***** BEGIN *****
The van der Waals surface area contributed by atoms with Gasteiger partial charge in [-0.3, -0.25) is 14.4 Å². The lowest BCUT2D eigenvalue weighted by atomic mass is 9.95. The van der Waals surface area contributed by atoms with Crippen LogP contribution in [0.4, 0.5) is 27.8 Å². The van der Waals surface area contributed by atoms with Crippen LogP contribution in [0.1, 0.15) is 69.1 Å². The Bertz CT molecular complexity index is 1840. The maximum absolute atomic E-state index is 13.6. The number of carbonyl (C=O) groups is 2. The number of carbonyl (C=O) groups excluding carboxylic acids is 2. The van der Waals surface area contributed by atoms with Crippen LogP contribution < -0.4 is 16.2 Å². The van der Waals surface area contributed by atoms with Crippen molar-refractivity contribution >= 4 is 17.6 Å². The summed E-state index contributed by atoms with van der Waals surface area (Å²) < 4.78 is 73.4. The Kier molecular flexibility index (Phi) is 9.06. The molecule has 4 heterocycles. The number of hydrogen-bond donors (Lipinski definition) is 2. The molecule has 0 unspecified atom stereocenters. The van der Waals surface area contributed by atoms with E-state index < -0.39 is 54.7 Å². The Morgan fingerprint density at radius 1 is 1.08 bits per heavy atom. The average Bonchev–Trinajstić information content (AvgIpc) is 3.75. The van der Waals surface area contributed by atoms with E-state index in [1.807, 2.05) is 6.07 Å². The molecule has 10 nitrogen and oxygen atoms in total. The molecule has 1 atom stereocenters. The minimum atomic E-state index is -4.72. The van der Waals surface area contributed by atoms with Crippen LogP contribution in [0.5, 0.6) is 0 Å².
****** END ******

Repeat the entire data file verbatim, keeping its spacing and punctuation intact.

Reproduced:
The van der Waals surface area contributed by atoms with Gasteiger partial charge in [-0.3, -0.25) is 14.4 Å². The lowest BCUT2D eigenvalue weighted by atomic mass is 9.95. The van der Waals surface area contributed by atoms with Crippen LogP contribution in [0.4, 0.5) is 27.8 Å². The van der Waals surface area contributed by atoms with Crippen LogP contribution in [0.1, 0.15) is 69.1 Å². The Bertz CT molecular complexity index is 1840. The maximum absolute atomic E-state index is 13.6. The number of carbonyl (C=O) groups is 2. The number of carbonyl (C=O) groups excluding carboxylic acids is 2. The van der Waals surface area contributed by atoms with Crippen LogP contribution < -0.4 is 16.2 Å². The van der Waals surface area contributed by atoms with Crippen molar-refractivity contribution >= 4 is 17.6 Å². The summed E-state index contributed by atoms with van der Waals surface area (Å²) < 4.78 is 73.4. The Kier molecular flexibility index (Phi) is 9.06. The molecule has 4 heterocycles. The number of hydrogen-bond donors (Lipinski definition) is 2. The molecule has 0 unspecified atom stereocenters. The van der Waals surface area contributed by atoms with E-state index < -0.39 is 54.7 Å². The Morgan fingerprint density at radius 1 is 1.08 bits per heavy atom. The average Bonchev–Trinajstić information content (AvgIpc) is 3.75. The van der Waals surface area contributed by atoms with E-state index in [1.807, 2.05) is 6.07 Å². The molecule has 10 nitrogen and oxygen atoms in total. The molecule has 1 atom stereocenters. The minimum atomic E-state index is -4.72. The van der Waals surface area contributed by atoms with Crippen LogP contribution in [0.5, 0.6) is 0 Å².